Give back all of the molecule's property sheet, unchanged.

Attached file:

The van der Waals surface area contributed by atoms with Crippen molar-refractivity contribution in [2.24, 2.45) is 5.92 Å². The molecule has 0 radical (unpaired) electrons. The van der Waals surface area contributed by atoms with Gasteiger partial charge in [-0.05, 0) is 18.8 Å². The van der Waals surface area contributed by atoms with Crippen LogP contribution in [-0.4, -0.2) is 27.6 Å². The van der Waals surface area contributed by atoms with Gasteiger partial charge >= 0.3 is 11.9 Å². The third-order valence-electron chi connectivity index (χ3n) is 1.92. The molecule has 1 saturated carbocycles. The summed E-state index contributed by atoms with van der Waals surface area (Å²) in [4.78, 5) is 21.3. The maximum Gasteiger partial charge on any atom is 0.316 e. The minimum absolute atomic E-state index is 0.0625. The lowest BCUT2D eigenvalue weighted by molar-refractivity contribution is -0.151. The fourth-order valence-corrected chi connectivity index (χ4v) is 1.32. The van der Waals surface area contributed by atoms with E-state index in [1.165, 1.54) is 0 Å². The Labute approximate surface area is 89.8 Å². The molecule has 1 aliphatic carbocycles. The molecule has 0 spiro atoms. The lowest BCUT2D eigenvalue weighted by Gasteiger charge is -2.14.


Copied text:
The van der Waals surface area contributed by atoms with Crippen molar-refractivity contribution in [2.24, 2.45) is 5.92 Å². The molecule has 0 radical (unpaired) electrons. The van der Waals surface area contributed by atoms with Gasteiger partial charge in [-0.05, 0) is 18.8 Å². The van der Waals surface area contributed by atoms with Crippen LogP contribution in [-0.4, -0.2) is 27.6 Å². The van der Waals surface area contributed by atoms with Gasteiger partial charge >= 0.3 is 11.9 Å². The third-order valence-electron chi connectivity index (χ3n) is 1.92. The molecule has 1 saturated carbocycles. The summed E-state index contributed by atoms with van der Waals surface area (Å²) in [4.78, 5) is 21.3. The maximum Gasteiger partial charge on any atom is 0.316 e. The minimum absolute atomic E-state index is 0.0625. The lowest BCUT2D eigenvalue weighted by molar-refractivity contribution is -0.151. The fourth-order valence-corrected chi connectivity index (χ4v) is 1.32. The van der Waals surface area contributed by atoms with E-state index in [1.165, 1.54) is 0 Å². The Labute approximate surface area is 89.8 Å². The molecule has 1 aliphatic carbocycles. The molecule has 0 spiro atoms. The lowest BCUT2D eigenvalue weighted by Gasteiger charge is -2.14.